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Crotched Mountain

no. 1-0084

for the State mental health institutions and eventually for community programs. Under his leadership, the mental health system in New Hampshire was ultimately able to access over $1 billion in Medicaid funding.

After twelve years as Director, Shumway left state government and became co-director of the “Self-Determination for Persons with Developmental Disabilities” program at the Robert Wood Johnson Foundation. Three years later, Governor Shaheen appointed him to be the Commissioner of the New Hampshire Department of Health and Human Services, the State’s largest agency with over 3,400 employees. In addition to mental health services, Shumway was responsible for Medicaid, elder services, public assistance, drug treatment and prevention, public health and juvenile services. With a change of administrations, in the summer of 2002, Shumway left the New Hampshire State Government and became the President and CEO of Crotched Mountain and the Crotched Mountain Foundation. When you talk with staff people at Crotched Mountain about Shumway, you hear words like, “genius” and “we love Don”.

Gentle Teaching and Rehab Services

The history of the treatment of people with mental disabilities in the United States is filled with horror stories, especially at State run mental institutions. Shumway keeps in his office a straight jacket which used to be the typical way that mental institutions kept people with disabilities under control. Even at Crotched Mountain in the 1980s and 1990s, the staff routinely used “four point pining” on the floor, when children got upset and began acting out. In mental institutions around the country it was not unusual to find cattle prods, unheated isolation cells and an over-reliance on drugs.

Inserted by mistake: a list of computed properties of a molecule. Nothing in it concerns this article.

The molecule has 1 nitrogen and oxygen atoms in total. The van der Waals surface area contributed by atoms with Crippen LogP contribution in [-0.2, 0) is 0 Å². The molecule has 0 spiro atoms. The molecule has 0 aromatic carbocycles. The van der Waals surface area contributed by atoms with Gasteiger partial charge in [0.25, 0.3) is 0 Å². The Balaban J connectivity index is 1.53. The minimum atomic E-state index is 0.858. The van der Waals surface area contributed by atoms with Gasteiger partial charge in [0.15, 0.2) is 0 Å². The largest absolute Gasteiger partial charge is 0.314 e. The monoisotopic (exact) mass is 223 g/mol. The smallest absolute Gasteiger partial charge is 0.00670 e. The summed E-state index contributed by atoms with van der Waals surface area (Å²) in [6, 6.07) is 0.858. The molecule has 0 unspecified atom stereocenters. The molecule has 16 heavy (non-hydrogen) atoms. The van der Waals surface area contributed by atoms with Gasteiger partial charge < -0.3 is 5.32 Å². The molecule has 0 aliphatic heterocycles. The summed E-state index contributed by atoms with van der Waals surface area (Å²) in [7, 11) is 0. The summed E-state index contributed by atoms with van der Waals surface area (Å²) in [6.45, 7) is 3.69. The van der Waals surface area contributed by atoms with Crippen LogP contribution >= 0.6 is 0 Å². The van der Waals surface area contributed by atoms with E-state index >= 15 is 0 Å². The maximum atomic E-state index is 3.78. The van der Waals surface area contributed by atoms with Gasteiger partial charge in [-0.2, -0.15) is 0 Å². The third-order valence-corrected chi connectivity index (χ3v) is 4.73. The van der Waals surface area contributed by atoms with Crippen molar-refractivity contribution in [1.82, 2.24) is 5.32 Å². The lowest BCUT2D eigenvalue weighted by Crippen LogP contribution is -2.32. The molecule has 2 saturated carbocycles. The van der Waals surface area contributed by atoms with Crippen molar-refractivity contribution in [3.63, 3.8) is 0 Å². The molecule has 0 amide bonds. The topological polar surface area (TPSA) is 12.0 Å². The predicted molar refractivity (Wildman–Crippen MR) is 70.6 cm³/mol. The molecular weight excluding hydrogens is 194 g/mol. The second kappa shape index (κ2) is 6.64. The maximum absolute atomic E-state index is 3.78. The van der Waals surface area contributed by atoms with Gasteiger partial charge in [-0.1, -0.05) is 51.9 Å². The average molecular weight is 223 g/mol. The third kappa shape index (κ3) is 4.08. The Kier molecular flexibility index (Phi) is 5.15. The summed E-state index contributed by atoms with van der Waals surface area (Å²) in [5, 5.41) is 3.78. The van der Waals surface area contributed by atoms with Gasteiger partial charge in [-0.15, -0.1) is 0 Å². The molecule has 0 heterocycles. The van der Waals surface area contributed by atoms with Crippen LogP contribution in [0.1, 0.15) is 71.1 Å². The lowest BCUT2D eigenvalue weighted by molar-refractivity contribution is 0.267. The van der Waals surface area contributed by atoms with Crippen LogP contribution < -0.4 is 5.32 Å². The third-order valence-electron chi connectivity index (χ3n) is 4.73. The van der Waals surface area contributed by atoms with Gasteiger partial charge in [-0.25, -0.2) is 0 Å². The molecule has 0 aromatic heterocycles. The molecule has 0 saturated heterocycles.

Since its founding Crotched has always been at the forefront of dealing with its clients in a more humane and personalized way, reflecting the latest research. When Shumway got to Crotched Mountain he brought in a consultant named Jan Holland to help Crotched Mountain adopt the latest techniques. As Holland explained, even seemingly harmless techniques like reinforcing good behavior with m&m’s creates an imbalanced relationship between the client and the staff person. What Gentle Teaching is about is creating the appropriate atmosphere and the right mutual caring relationship so that staff can become more of a coach and less of a task master. As this technique has taken hold at Crotched Mountain, Shumway has lengthened the training and orientation program for all new staff so that everyone reinforces Gentle Teaching. Shumway also proudly pointed out that not only have the papoose boards and other restraining devices disappeared, but over the last year Crotched Mountain has even eliminated the padded “time out” rooms.

On the rehabilitation side, Crotched Mountain has significantly upgraded its capabilities, particularly in its Brain Injury Center and Children’s Hospital. By adding additional medical staff (including four additional doctors) and providing more training to existing personnel, both of these programs are now able to treat patients at an earlier point in their recovery. “The average time from accident to admission at the Brain Injury Center has been reduced from eleven weeks to four weeks,” Shumway explained.

Tuck School of Business at Dartmouth


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